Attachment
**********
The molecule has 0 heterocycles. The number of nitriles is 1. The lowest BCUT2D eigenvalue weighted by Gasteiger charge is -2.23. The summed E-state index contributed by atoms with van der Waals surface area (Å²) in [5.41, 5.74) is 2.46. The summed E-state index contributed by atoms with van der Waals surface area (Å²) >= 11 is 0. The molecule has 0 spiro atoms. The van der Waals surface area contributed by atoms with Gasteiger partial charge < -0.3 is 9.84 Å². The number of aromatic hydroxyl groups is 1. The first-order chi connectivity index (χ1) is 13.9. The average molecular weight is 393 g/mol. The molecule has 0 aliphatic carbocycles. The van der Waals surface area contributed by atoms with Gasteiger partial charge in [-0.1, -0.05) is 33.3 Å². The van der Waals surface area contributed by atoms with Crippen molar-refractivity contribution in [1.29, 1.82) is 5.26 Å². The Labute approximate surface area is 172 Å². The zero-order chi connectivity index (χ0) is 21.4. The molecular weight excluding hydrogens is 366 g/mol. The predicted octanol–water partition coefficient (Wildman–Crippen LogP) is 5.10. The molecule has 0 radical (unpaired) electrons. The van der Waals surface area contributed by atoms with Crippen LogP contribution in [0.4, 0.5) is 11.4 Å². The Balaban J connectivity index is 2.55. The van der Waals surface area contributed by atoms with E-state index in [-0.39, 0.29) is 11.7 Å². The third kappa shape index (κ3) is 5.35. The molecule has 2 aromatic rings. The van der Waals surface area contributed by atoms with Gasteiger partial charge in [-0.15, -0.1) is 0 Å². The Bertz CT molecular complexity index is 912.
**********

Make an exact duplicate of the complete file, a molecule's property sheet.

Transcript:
The molecule has 0 heterocycles. The number of nitriles is 1. The lowest BCUT2D eigenvalue weighted by Gasteiger charge is -2.23. The summed E-state index contributed by atoms with van der Waals surface area (Å²) in [5.41, 5.74) is 2.46. The summed E-state index contributed by atoms with van der Waals surface area (Å²) >= 11 is 0. The molecule has 0 spiro atoms. The van der Waals surface area contributed by atoms with Gasteiger partial charge < -0.3 is 9.84 Å². The number of aromatic hydroxyl groups is 1. The first-order chi connectivity index (χ1) is 13.9. The average molecular weight is 393 g/mol. The molecule has 0 aliphatic carbocycles. The van der Waals surface area contributed by atoms with Gasteiger partial charge in [-0.1, -0.05) is 33.3 Å². The van der Waals surface area contributed by atoms with Crippen molar-refractivity contribution in [1.29, 1.82) is 5.26 Å². The Labute approximate surface area is 172 Å². The zero-order chi connectivity index (χ0) is 21.4. The molecular weight excluding hydrogens is 366 g/mol. The predicted octanol–water partition coefficient (Wildman–Crippen LogP) is 5.10. The molecule has 0 radical (unpaired) electrons. The van der Waals surface area contributed by atoms with Crippen LogP contribution in [0.4, 0.5) is 11.4 Å². The Balaban J connectivity index is 2.55. The van der Waals surface area contributed by atoms with E-state index in [-0.39, 0.29) is 11.7 Å². The third kappa shape index (κ3) is 5.35. The molecule has 2 aromatic rings. The van der Waals surface area contributed by atoms with Gasteiger partial charge in [-0.15, -0.1) is 0 Å². The Bertz CT molecular complexity index is 912.